The in-laws are coming from overseas to visit us for a couple of days. Besides cleaning the house from top to bottom before they arrive, what are we going to do?
Well, naturally, show them what we consider the finest, or most fun, places and things to do in Newcastle.
We might stretch the budget, but really, there’s plenty to do without breaking the bank.
This time of year, Merewether baths is a good starting point. Every time my wife and I visit there, which isn’t often enough, we swim out to the ocean edge of the pool and gaze back at the view of the ridgeline, constantly mesmerised, teasing each other about how lucky we are to be in this part of the world. It really feels like you’re on holiday in some exotic destination.
The baths are just the beginning – one day we will spend an entire day in that precinct, between the coffee and treats at Blue Door kiosk, the glorious ocean view from Surfhouse’s outdoor bar and the funk of the Beach Hotel in the evening, it would be way too easy to be stranded there for a whole day.
The people-watching alone is worth the time along the Bather’s Way Esplanade. Dads with dogs, mums with babies, well-tanned youths and well-tanned oldies, and everything in between. A parade of humanity, a glimpse of Newcastle’s young at heart.
I digress. By the time we’re out of the ocean pool with guests, everybody is going to be thirsty or hungry, or both.
Taking the scenic drive into Newcastle could be a slow trip if we stop to gaze and jabber. If we don’t stop, we’ll aim for a landing at either Estabar, 2300 or Xtraction.
If coffee will satisfy everybody – only likely if a deal has already been negotiated for a big lunch elsewhere – then Xtraction is the default destination. Fast service, even with an anticipated line, great coffee. If there’s time for ocean gazing, then Estabar is hard to beat. The window seats are suitable if there’s only two of you. If there’s four or more, outside is the go. Again, great coffee, and tantalising (mostly) healthy snacks.
If our cattle dog Ralph is on board, chances are the car will find its way to Pacific Street, close to 2300. Ralph loves Pacific Park, and we always enjoy a break at 2300. The coffee stands up, the food is wholesome and affordable. The thick shakes, served cold in a tall metal cylinder, are outstanding. East End locals know and respect 2300, it never lets them down. Like Extraction, it’s a reliable early opener for a caffeine fix.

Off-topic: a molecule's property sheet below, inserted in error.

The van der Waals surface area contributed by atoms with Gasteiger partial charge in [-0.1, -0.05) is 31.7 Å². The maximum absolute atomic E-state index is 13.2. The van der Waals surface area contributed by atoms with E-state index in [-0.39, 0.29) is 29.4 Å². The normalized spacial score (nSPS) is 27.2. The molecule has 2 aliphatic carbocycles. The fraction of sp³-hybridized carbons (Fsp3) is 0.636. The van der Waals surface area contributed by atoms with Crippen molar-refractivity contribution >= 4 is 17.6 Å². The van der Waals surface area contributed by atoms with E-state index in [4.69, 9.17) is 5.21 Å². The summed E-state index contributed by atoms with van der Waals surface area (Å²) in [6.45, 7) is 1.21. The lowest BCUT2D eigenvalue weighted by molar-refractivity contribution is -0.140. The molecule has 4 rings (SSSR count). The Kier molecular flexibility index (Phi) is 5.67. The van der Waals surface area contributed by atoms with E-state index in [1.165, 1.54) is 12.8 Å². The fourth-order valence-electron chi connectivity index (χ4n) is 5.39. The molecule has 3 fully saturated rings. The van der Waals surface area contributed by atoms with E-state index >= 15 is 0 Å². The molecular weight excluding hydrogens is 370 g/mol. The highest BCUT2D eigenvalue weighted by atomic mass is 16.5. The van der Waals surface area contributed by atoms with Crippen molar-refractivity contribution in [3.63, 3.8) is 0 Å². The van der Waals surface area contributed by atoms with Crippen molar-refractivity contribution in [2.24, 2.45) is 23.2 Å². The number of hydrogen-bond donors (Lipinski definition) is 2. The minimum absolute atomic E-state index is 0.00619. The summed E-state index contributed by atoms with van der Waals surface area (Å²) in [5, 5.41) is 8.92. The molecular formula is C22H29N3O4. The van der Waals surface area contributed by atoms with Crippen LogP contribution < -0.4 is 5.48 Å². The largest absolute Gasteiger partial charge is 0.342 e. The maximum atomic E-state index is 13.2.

I digress again. By now, re-energised, we’ll probably decide to walk out Nobbys Breakwall with the guests. And maybe take a dip at Nobbys Beach on the way back in.
As lunchtime nears, we need to cover more ground. Maybe a spicy piadina at Bank Corner, or a meaty lunch at the Edwards, or a vegan option at Saluna on King Street. Or, a pub lunch at the Commonwealth.
Ok, let’s get moving again, more exercise, work off that lunch, cause by dinnertime, we’ll be drawn to the beach again.
Hello Scotties: always the (red door) takeaway for us. Possibly the best salt n pepper squid in Newcastle, beetroot scallops, luscious salads (even as takeaway). Chilling out on the lawn under the constant Christmas lights, with a view to the beach a block away (or just walk down to Newcastle beach), a sly sauvignon blanc in a brown bag picked up from Pines on Hunter Street. Now, that is summer in the city.
If we’re lucky, we can surprise our guests with a night at Lizotte’s. While there is music most nights, sometimes there is an extraordinary talent in town, right underneath our eyes. Like Mia Dyson in December, or Canadian bluegrass masters the East Pointers in January, or world-class jazz outfit The Necks in March. This is a nightclub to be proud of, a comfortable vibe, excellent viewing lines, great sound. Yes, it will cost a pocketful if you eat, but you could have the best night out in your life.